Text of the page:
He married a woman in 1952 who died in 1969. As one of the last living artists of the Harlem Renaissance, he was interviewed in the 1984 documentary Before Stonewall.
Alain Leroy Locke
Sometimes called the “Dean” of the Harlem Renaissance, philosopher and professor Alain Locke became the first African American Rhodes Scholar in 1907.
In 1925 – just after he lost his professorship at Harvard University for his efforts to get paid the same as white faculty members – he edited The New Negro: An Interpretation, an anthology of writing that was a major success. He contributed several essays to the book that included literary works as well as political essays.
Central to his philosophy was the idea of the “new negro,” which he contrasted to the “old negro,” “a creature of moral debate and historical controversy.”
“To all of this the New Negro is keenly responsive as an augury of a new democracy in American culture,” Locke wrote. “He is contributing his share to the new social understanding.”
Locke also supported younger gay artists. He developed a close relationship with writer Countee Cullen, who, in 1923, wrote a letter to Locke, thanking the professor for introducing him to early gay writer Edward Carpenter: “It opened up for me soul windows which had been closed; it threw a noble and evident light on what I had begun to believe, because of what the world believes, ignoble and unnatural.”
He himself remained in the closet, referring to his sexuality as his point of “vulnerability/invulnerability.”
Writer Langston Hughes did not talk much in his life about his own sexuality, but rumors about him started when he was a young writer – Alain Locke and Countee Cullen wrote letters to each other about Hughes’s “seducibility” – and followed him the rest of his life.
Part of it came from his participation in the gay life of the Harlem Renaissance. He attended drag balls – yes, there were drag balls in 1920’s Harlem – and called them “spectacles of color” and the “strangest and gaudiest of all Harlem’s spectacles.” People could wear what they wanted and dance with partners of the same sex, and Hughes was particularly fond of the Harlem balls: “This dance has been going on a long time, and… is very famous among the male masqueraders of the eastern seaboard, who come from Boston and Philadelphia, Pittsburgh and Atlantic City to attend.”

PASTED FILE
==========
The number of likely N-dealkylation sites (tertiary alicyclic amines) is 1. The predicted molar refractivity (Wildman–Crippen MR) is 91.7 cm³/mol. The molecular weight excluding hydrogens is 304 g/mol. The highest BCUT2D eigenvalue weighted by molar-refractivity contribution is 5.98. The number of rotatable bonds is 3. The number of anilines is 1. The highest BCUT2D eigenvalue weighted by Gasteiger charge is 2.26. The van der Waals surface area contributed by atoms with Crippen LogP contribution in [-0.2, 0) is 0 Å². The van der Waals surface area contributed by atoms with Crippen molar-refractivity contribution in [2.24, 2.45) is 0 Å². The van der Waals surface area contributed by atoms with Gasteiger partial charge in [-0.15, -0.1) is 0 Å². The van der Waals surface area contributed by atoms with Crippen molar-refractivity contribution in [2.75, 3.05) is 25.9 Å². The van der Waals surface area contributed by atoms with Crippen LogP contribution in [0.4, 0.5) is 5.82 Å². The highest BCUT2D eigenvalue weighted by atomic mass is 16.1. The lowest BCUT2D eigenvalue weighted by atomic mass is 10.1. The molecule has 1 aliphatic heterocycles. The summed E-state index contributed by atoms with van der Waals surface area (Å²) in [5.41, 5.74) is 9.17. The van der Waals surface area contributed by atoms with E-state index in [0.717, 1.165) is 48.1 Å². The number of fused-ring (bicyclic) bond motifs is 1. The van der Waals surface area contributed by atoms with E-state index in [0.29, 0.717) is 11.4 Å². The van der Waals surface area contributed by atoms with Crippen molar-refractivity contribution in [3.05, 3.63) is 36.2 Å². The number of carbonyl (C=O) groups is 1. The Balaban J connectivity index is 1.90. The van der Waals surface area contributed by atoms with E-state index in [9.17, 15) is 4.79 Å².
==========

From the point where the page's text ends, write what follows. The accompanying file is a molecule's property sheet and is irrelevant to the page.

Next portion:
He included gay themes in his work, like “Blessed Assurance,” a story about a father’s anger toward his feminine and gay son. “Seven People Dancing” is about Marcel, a “fairy” who hosted rent parties in Harlem (rent parties were private events that people hosted in their apartments and charged an entrance fee, to pay the rent).
And “Cafe 3 a.m.” is a poem about anti-gay police harassment:
Detectives from the vice squad
with weary sadistic eyes
some folks say.
But God, Nature,
made them that way.
Police lady or Lesbian
Hughes was a central figure in the interwar period in Harlem, and in 1926 he wrote something of a manifesto for the movement in The Nation: “The younger Negro artists who create now intend to express our individual dark-skinned selves without fear or shame. If white people are pleased we are glad. If they are not, it doesn’t matter.”
Well after the Harlem Renaissance, Hughes wrote “A Dream Deferred,” which has become one of the best-known poems in American literature.